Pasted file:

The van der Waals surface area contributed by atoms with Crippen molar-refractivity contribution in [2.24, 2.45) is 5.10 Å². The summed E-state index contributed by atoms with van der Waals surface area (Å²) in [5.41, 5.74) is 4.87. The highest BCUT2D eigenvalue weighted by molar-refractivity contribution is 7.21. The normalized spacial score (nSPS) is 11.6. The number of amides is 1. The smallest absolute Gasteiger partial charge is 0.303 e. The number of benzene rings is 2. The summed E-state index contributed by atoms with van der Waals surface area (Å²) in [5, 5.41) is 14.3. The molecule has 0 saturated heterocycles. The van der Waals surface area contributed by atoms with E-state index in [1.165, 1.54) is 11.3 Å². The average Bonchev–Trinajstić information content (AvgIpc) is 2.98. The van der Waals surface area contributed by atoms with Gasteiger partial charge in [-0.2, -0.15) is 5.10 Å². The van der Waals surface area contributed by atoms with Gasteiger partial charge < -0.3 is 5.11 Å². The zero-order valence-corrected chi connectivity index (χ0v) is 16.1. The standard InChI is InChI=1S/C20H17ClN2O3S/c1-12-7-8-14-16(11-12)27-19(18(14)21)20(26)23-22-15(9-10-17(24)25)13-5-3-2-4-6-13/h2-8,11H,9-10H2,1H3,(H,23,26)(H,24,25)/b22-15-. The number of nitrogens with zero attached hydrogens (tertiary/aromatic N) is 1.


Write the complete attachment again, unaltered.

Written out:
The van der Waals surface area contributed by atoms with Crippen molar-refractivity contribution in [2.24, 2.45) is 5.10 Å². The summed E-state index contributed by atoms with van der Waals surface area (Å²) in [5.41, 5.74) is 4.87. The highest BCUT2D eigenvalue weighted by molar-refractivity contribution is 7.21. The normalized spacial score (nSPS) is 11.6. The number of amides is 1. The smallest absolute Gasteiger partial charge is 0.303 e. The number of benzene rings is 2. The summed E-state index contributed by atoms with van der Waals surface area (Å²) in [5, 5.41) is 14.3. The molecule has 0 saturated heterocycles. The van der Waals surface area contributed by atoms with E-state index in [1.165, 1.54) is 11.3 Å². The average Bonchev–Trinajstić information content (AvgIpc) is 2.98. The van der Waals surface area contributed by atoms with Gasteiger partial charge in [-0.2, -0.15) is 5.10 Å². The van der Waals surface area contributed by atoms with Gasteiger partial charge < -0.3 is 5.11 Å². The zero-order valence-corrected chi connectivity index (χ0v) is 16.1. The standard InChI is InChI=1S/C20H17ClN2O3S/c1-12-7-8-14-16(11-12)27-19(18(14)21)20(26)23-22-15(9-10-17(24)25)13-5-3-2-4-6-13/h2-8,11H,9-10H2,1H3,(H,23,26)(H,24,25)/b22-15-. The number of nitrogens with zero attached hydrogens (tertiary/aromatic N) is 1.